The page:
Total knee arthroplasty (TKA) is the treatment of choice in knee osteoarthritis and is widely applied where conservative measures have failed. Postoperative early wound complications include erythema, superficial wound infections, postoperative prolonged drainage and skin necrosis . Wound dehiscence is not a common complication. In this case report, we present a patient whose bilateral knee prostheses were exposed after a fall on the 17th day after the operation.
A 67-year old male patient underwentsimultaneous bilateral total knee arthroplasty for bilateral knee osteoarthritis (Fig. 1a, b). During the 10 day postoperative hospitalization period, daily wound dressings, mobilization, and a rehabilitation program were applied until both knees could achieve 90º flexion, at which point he was discharged. On the 17th day after the operation, he was hospitalized again having had afall.
The patient's physical examination on his admittance revealed bilateral wound dehiscence of skin, subcutaneous tissue, and median arthrotomy sutures. Both prostheses were exposed (Fig. 2). The patient was taken to the operating theater immediately and was examined under anesthesia. A physical examination showed dehiscence of all sutures and stress tests revealed medial right knee, and lateral left knee collateral ligamentruptures.
Both knees were irrigated vigorously with saline and the old sutures were removed and debridement was performed. The prosthetic inserts were changedfor constrained inserts for medial and lateral instabilities and the prosthetic stabilities were rechecked. Further surgery was not required. Following the operation, the medication used was cefazolin. On postoperative day 1, he was mobilized and active and passive motion exercises were started. On the 3rd day he was taken to the operating room because drainage occurred on the right knee. Debridement and irrigation were again applied. He was discharged 6 days later. He was followed up with a physical examination, laboratory parameters (C reactive protein, erythrocyte sedimentation rate, white blood cells), and x-rays in the 3rd, 6th, 9th and 12th months. The final examination revealed no erythema, tenderness, or any positive infection parameters. Laboratory parameters were normal. There were no abnormalities on the x-rays. There was no mediolateral instability, flexion was 90º and extension was neutral at 0degrees.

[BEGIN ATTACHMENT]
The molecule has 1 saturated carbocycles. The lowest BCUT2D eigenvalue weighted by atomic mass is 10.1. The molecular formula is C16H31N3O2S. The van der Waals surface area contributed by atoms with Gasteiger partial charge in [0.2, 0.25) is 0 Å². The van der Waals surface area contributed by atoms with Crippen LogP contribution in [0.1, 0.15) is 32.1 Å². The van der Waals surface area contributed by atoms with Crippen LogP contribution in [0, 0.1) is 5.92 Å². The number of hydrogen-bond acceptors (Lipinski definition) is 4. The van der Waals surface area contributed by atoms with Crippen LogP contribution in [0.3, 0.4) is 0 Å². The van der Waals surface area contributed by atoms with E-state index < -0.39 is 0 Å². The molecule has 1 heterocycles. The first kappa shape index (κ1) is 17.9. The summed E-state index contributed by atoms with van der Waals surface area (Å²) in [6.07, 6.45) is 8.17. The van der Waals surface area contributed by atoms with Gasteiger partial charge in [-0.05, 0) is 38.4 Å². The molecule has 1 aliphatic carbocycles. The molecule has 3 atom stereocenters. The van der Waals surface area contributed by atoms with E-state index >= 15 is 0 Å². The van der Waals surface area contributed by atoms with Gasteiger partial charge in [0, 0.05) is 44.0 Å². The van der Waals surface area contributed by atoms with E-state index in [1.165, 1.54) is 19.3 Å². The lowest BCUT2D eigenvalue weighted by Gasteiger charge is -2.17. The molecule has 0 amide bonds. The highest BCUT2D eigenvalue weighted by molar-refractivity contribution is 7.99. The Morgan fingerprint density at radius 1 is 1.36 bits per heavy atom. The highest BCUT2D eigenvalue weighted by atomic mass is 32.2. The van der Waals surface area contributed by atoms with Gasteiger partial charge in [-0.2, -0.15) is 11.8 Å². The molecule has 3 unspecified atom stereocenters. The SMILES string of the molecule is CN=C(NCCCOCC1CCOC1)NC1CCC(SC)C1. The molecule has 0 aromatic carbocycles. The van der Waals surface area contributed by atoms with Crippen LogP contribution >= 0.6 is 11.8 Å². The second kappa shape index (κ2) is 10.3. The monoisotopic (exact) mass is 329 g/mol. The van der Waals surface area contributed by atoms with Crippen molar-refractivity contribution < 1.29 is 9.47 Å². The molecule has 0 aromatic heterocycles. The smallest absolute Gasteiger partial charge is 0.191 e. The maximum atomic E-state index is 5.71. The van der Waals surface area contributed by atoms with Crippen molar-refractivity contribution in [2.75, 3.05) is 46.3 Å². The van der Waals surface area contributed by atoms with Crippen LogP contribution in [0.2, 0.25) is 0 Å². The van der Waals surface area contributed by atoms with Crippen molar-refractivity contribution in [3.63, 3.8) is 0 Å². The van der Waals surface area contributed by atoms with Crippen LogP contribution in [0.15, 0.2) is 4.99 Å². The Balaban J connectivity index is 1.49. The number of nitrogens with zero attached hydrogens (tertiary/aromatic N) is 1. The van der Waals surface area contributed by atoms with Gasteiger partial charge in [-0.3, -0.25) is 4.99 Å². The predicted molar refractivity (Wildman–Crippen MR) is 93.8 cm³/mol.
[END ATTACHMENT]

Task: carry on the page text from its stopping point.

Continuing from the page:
Dehiscence of the wound and disruption of the extensor mechanism is an infrequent but catastrophic complication after total knee arthroplasty. In a retrospective study that defined the postoperative complications of 1,636 patients that underwent primary total knee arthroplasty, the mortality rate was found to be 0.06% and 104 life-threatening complications were found. Of these complications, 90% occurred inthe first 4 days following the operation. Complication rates increased with senility, obesity and concordant systemic illnesses . Wound dehiscence is seen extremely rarely. Mempsouidis et al. observed 3,830,420 patients at five year intervals between 1990 and 2004. According to this study, the wound dehiscence complication was found to be 0.03- 0.05% over the entirety of the study . In that study, the exposure of the prosthetic body parts to open air is not clear. This means that possible rupture of arthrotomy sutures and the timing of surgical wound dehiscence areunclear.
In the case we presented, wound dehiscence occurred on the 17th day following the operation, at which point his sutures were removed, and flexion of 90º was achieved in line with expectations. In our clinic, arthrotomy sides, skin and subcutaneous tissues are sutured continuously, locked and in double layers. We do not think interrupted or continuous suturing is important, particularly in obese patients, however, biomechanical studies should be carried out in order to test ourthesis.
An important point is the questioning of the preoperative extensor mechanism strength. The importance of the extensor mechanism increases with an increasing range of motion after total knee arthroplasty. The only restraint of early wound dehiscence in an obese patient after a fall is the quadriceps' role in the mechanism. The etiology of extensor mechanism failure is complex and often multifactorial. Risk factors include obesity, history of corticosteroid use, stiffness, previous extensor mechanism complications, osteolysis, and previous osteotomy. In obese patients whose extensor mechanism strength is weak, preoperative strengthening exercises should beperformed.
Postoperative rehabilitation and mobilization should be applied cautiously until collagen maturation has finished. It is important, therefore, to identify those patients who are at risk preoperatively to avoid this catastrophiccomplication.
Authors have no conflict of interests.